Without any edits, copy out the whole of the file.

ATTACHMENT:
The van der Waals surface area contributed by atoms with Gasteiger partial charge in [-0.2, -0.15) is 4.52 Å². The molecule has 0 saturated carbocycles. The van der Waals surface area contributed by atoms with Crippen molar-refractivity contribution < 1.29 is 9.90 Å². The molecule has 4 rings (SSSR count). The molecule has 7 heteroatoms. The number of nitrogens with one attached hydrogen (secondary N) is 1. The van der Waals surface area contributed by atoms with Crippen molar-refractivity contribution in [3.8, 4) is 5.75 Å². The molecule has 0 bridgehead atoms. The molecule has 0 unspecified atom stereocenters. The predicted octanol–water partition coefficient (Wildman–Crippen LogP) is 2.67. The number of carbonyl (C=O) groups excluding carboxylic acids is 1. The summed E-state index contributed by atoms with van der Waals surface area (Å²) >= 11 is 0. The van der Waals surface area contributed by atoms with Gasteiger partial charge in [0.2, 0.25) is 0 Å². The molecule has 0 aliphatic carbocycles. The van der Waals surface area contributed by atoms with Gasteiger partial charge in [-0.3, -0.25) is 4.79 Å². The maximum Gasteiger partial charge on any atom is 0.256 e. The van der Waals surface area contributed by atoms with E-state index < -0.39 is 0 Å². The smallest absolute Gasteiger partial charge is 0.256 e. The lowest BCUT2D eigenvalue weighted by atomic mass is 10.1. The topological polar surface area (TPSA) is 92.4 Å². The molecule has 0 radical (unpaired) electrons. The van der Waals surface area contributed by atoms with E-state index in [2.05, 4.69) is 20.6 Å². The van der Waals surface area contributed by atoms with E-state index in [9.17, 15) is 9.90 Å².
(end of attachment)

The van der Waals surface area contributed by atoms with Gasteiger partial charge in [-0.2, -0.15) is 4.52 Å². The molecule has 0 saturated carbocycles. The van der Waals surface area contributed by atoms with Crippen molar-refractivity contribution < 1.29 is 9.90 Å². The molecule has 4 rings (SSSR count). The molecule has 7 heteroatoms. The number of nitrogens with one attached hydrogen (secondary N) is 1. The van der Waals surface area contributed by atoms with Crippen molar-refractivity contribution in [3.8, 4) is 5.75 Å². The molecule has 0 bridgehead atoms. The molecule has 0 unspecified atom stereocenters. The predicted octanol–water partition coefficient (Wildman–Crippen LogP) is 2.67. The number of carbonyl (C=O) groups excluding carboxylic acids is 1. The summed E-state index contributed by atoms with van der Waals surface area (Å²) >= 11 is 0. The van der Waals surface area contributed by atoms with Gasteiger partial charge in [0.2, 0.25) is 0 Å². The molecule has 0 aliphatic carbocycles. The van der Waals surface area contributed by atoms with Gasteiger partial charge in [-0.3, -0.25) is 4.79 Å². The maximum Gasteiger partial charge on any atom is 0.256 e. The van der Waals surface area contributed by atoms with E-state index < -0.39 is 0 Å². The smallest absolute Gasteiger partial charge is 0.256 e. The lowest BCUT2D eigenvalue weighted by atomic mass is 10.1. The topological polar surface area (TPSA) is 92.4 Å². The molecule has 0 radical (unpaired) electrons. The van der Waals surface area contributed by atoms with E-state index in [2.05, 4.69) is 20.6 Å². The van der Waals surface area contributed by atoms with E-state index in [9.17, 15) is 9.90 Å².